I'm not necessarily referring to them being integral to a regeneration episode, I suppose I just see them as an extension of the fact that the Doctor has had recurring characters throughout its history who weren't necessarily villains. The Brigadier, UNIT, Sabalom Glitz and so on, I am a sucker for Victorian pulp so perhaps that's why I like these characters...however, I can see the point that they are seemingly ubiquitous with the minisodes.

I also agree that River Song has been overused and The Weeping Angels should have only been a one time villain.

I don't mind River Song. Sure, she's been overused (as has just about everything recently - it's the greatest hits era). But the concept of an occasional companion who isn't from Earf innit and knows a bit more about the universe, and whose own time-hopping existence means her encounters are all out of sync, is a good one and often worked.

I really didn't need her to turn out to be pondlife though, and that whole bonking in the Tardis produces Timelord-ish offspring thing left me totally cold.* As did the marriage-or-was-it-oh-who-cares stunt.

Must confess a bias as Kingston really rather does it for me, but that said, I'll happily watch her in something else and the character probably ran out of road a while ago. I'll forgive them one more appearance, justifiable perhaps re settling Capaldi into the continuity.

* So why all the moping about the extinction of the Timelords, eh? Why not just turn the Tardis into a love shack? No special vetting process required really - unless for some Moffetty reason the mothers have to be gobby and the fathers drips.

I could imagine Sladen getting on really well with Davison, but not being that keen on working under JNT.

Oh further point:
Has anyone ever considered figuring things out from River's chronology and rewatching the episodes in her order?
I'm not brave or bothered enough, but if anyone has, I'd love to hear their take.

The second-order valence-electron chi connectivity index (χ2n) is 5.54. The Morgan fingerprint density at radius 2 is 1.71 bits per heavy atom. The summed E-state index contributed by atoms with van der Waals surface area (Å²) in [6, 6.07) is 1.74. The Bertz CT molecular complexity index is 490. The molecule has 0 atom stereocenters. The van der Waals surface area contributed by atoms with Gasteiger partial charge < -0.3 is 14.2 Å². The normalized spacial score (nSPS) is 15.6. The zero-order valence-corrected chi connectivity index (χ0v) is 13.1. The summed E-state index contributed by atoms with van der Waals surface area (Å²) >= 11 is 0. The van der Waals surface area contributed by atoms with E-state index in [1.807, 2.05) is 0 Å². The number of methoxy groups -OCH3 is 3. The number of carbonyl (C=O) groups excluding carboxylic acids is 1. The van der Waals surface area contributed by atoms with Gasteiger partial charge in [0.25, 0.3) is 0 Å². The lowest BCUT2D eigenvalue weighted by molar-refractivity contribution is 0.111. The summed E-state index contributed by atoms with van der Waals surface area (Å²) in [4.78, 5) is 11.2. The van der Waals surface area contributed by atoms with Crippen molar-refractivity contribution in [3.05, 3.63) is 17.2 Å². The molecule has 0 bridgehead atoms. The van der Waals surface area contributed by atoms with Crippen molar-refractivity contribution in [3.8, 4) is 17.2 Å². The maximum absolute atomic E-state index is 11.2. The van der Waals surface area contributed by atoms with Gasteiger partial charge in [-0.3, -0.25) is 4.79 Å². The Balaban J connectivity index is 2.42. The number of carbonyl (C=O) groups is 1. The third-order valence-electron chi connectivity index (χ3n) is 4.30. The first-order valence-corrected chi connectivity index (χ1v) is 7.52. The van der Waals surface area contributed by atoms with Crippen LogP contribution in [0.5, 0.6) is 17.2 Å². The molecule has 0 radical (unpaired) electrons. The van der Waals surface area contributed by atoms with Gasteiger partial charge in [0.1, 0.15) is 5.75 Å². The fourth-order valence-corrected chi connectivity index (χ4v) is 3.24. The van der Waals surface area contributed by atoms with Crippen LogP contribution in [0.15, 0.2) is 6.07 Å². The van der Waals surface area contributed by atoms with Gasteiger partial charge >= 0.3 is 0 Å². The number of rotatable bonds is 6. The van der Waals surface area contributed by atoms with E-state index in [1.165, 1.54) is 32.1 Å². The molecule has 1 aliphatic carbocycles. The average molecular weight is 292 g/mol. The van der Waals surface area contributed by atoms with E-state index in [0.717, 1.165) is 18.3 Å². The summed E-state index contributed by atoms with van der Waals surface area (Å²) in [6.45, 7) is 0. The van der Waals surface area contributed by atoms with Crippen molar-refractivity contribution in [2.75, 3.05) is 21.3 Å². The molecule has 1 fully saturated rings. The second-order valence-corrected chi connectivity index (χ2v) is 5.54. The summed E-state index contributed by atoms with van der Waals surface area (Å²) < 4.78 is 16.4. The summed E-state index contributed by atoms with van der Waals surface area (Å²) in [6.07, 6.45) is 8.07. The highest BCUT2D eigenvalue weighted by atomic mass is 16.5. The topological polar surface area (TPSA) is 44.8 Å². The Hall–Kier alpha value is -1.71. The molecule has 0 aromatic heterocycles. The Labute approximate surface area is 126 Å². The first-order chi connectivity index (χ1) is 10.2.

Saying that half of 11's time was in the Victorian era is WAY off. Multiple eps were set in the 60's in the US, several in modern day England, and several more set off world. In fact the first of Matt's episodes set in Victorian England was The Snowmen(which was the Christmas special in the middle of Matt Smith's THIRD season as the Doctor. Then after a few episodes with other settings the Crimson Horror was set in Victorian England, and then we see it again during the first part of The Name of The Doctor. Let's see, that means that out of Matt Smith's 47 episodes the main setting was in Victorian England for a grand total of 3 episodes, and one of those the setting changes to another planet before the half way mark in the episode. I don't see that as being "justifiable lameness" or anywhere near half(it's actually about 6% ).

7 episodes out of 119....not that big of a concentration really

Of course, this isn't necessarily the first episode. After all, the first shots we saw from Matt Smith's era were the beach shots from The Time of Angels.

There's a great River Song timeline infographic out there somewhere. Disqus doesn't let you link, but when if you Google it and you see one that looks a bit like a map of the Underground then you've got it.
The first thing that becomes clear is that the whole idea that hers and the Doctor's days are in reverse is a very rough approximation. She needn't have taken that first/last kiss quite so seriously.

Technically, eleventh doctors debut was in the 1990s, as he met amy as a little girl remember?

Also its funny how the second doctor lands on a planet named vulcan "live long a prosper doctor"

Makes sense, Clara helps the doctor steer the TARDIS towards victorian london to get vastra's help

Uhm, a christmas carol wasnt even set on Earth..........the last victorian episode was The Next Doctor

I wish they would make an episode set in ancient egypt, a proper one, and give it some kind of indiana jones feel, id love thaf